Sometimes, on my morning cycle of Netflix, Hulu, and Amazon Prime, I find unexpected treasures of gay subtexts or representation. Sometimes it's a heteronormative bust.
Today I start with Netflix. Four of the six "Recent Addition" icons feature women looking beleagered and vulnerable. There's one group and one nuclear radiation symbol. What happened to the men?
I'll try House of Dark Secrets, an Argentine anthology series about the various residents of a mysterious house (full of dark secrets) from the 1920s to the 2020s. Thirteen episodes, and Argentina is one of the more gay-positive countries in Latin America; there must be some gay "secrets."
Let's look: guy with a dead wife; performing male-female couple; mom who won't let her teenage daughters date boys; kidnapped girl; two college students want a three-way with the maid; ex-wife shows up; fleeing soldiers...
Girls' pajama party; mayor's illegitimate child shows up; kidnapped girl shows up as a 70-year old; woman finds some squatters; male-female couple take refuge from a pandemic.
I fast-forward through the episodes with the soldiers, the squatters, and the college students (in case they're both boys). No luck, although there are glimpses of beefcake amid the cleavage.
Well, I'll watch Bad Exorcist, a Polish series, animated with South Park-style cutouts, about an inept exorcist named Boner (presumably "inept," not "arousal"). In Episode 6: "a ghoul makes an indecent proposal." So...he wants to have sex with Boner?
On to Hulu, where my recommendations include endless animes. I am drawn to one with the odd title The Irregular at Magic High School, because I've only heard "irregular" used as a noun with the group of street urchins that Sherlock Holmes hires. Could there be some Baker Street Irregulars studying magic?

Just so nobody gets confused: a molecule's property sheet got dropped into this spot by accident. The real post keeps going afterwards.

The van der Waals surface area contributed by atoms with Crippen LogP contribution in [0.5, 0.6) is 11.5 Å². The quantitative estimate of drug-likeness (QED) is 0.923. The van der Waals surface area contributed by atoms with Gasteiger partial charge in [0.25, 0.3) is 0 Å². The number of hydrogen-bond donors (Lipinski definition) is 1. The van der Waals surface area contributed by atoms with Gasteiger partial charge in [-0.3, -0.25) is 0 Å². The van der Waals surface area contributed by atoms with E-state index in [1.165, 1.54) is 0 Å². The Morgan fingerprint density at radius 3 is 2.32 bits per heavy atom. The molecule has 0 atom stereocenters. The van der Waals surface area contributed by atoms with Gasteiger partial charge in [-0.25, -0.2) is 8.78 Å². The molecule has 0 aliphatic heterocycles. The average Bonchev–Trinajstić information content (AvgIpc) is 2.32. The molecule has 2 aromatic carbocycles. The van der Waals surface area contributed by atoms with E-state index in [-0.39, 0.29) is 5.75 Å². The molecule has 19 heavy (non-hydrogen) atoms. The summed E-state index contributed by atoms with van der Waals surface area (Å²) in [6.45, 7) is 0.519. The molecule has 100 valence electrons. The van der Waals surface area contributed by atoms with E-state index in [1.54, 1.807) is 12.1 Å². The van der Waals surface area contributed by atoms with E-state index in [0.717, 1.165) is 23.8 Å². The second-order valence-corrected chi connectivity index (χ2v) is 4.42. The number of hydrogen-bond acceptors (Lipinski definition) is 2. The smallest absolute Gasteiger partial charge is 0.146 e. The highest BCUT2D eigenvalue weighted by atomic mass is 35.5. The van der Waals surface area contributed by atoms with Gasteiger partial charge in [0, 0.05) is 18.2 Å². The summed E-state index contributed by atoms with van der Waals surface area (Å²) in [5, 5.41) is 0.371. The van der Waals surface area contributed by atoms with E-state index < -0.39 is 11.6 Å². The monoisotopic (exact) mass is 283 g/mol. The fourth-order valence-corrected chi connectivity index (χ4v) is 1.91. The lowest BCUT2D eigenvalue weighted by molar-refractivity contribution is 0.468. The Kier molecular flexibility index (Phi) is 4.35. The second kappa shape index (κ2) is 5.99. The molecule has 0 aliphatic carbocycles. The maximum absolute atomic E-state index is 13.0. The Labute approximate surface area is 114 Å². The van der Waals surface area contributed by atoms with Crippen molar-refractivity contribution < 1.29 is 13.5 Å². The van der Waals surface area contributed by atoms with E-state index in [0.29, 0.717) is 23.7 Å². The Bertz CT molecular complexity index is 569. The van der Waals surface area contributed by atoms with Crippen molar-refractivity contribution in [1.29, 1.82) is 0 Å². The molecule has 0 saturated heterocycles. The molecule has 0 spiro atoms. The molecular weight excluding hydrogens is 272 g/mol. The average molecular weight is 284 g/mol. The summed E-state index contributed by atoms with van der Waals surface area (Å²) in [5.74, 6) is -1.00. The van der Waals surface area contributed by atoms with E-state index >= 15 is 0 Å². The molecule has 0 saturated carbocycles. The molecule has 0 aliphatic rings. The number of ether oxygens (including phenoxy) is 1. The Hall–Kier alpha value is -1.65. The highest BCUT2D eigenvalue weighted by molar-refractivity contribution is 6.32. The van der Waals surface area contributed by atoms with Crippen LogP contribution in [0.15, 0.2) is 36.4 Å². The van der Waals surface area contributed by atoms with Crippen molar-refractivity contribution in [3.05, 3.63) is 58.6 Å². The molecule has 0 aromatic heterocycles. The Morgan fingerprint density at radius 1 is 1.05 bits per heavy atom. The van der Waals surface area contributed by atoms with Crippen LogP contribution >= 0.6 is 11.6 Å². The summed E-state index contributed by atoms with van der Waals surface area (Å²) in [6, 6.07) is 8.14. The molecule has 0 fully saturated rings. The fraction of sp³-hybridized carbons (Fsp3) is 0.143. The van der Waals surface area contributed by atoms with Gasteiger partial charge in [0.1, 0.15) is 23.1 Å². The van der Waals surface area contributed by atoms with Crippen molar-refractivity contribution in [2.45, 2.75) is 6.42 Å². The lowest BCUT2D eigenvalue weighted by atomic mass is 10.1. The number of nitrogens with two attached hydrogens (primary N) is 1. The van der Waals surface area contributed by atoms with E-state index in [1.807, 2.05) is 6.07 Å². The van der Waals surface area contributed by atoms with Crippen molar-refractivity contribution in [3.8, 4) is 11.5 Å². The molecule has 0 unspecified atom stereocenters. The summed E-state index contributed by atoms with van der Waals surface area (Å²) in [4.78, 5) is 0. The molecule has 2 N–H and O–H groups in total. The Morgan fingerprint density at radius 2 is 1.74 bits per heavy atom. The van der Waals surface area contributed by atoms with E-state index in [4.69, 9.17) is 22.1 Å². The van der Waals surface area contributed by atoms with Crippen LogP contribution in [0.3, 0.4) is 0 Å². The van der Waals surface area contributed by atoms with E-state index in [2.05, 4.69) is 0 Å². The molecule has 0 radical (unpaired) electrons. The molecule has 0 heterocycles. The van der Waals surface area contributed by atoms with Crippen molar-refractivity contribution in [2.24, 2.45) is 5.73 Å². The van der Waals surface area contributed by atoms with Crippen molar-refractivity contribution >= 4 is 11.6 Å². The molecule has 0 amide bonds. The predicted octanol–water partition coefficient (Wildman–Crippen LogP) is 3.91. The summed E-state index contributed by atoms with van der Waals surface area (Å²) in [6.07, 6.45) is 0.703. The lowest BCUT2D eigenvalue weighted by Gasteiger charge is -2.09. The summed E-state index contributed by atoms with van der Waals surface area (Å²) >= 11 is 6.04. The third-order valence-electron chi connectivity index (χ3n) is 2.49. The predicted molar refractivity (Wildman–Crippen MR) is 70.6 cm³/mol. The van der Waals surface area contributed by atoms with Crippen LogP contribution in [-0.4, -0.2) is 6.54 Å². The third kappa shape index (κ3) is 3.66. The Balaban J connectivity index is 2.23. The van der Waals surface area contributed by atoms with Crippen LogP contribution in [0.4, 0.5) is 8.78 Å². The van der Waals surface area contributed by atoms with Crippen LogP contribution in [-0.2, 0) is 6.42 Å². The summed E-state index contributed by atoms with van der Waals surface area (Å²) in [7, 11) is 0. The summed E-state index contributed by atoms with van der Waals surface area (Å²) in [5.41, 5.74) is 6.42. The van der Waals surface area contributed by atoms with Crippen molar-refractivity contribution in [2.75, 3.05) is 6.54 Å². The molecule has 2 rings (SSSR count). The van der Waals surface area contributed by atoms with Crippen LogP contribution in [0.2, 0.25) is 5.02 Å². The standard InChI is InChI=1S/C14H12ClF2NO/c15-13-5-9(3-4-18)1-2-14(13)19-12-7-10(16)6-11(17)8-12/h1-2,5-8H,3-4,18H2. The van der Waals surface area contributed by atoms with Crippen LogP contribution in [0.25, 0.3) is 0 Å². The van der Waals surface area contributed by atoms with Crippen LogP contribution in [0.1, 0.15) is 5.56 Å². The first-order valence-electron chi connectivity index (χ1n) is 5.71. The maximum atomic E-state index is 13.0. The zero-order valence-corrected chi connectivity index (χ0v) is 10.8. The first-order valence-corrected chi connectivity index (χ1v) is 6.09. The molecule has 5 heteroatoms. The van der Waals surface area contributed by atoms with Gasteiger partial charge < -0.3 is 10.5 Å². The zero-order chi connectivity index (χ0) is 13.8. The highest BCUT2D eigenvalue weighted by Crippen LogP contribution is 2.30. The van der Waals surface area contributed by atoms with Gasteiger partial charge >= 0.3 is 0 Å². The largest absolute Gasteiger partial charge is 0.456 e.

They spend Scene 1 getting ready to matriculate, and discussing how much they love each other: "You're the most important person in the world to me. I'd do anything for you. I can't bear to be away from you, even for a minute. Your smile lights up my life" and so on ad nauseam. Way too much incest subtext!
Then Sister leaves, and Tatsuyi is stopped dead in his tracks by...The Girl of His Dreams! I'm out.
What about Sorcerous Stabber Orphen? Why the deliberate misspelling? Ophen is a "powerful sorcerer" on a quest to rescue his "sis," who was turned into a dragon.
Before I get invested, I'll check the episode guide: Orphen searches for his friend Azalia, whom he grew up with at the orphanage (that must be his "sis"); he meets "a mysterious girl," who offers to treat his wounds; he teams up with a girl named Leticia. Lots of girls around, not many boys for subtexts. But I check Wikipedia and do a keyword search anyway.
This photo appeared in the keyword search for "Sorcerous Stabber Orphen" and "gay." It doesn't appear to depict Orphen or any other character, and it's not in the same anime style. But beefcake is beefcake.
On to Amazon Prime, which is always a wasteland of dead wives and girls of dreams.
Whoops, according to the description, she's Kelsi, a trans girl, and the boy, Khal (Abubakr Ali), apparently comes from a conservative Muslim family, so their relationship is going to cause friction (there are Arabic subtitles, in case it's not banned in Saudi Arabia). In the trailer, it looks like most of the friction comes from Kelsi's queer friends, who don't think that Khal is right for her.
I probably won't watch: there are 163 beefcake photos of Abubakr online, every single one of them a .webp file, and I have other things to do today. But at least I found some LGBTQ representation in the most unlikely place.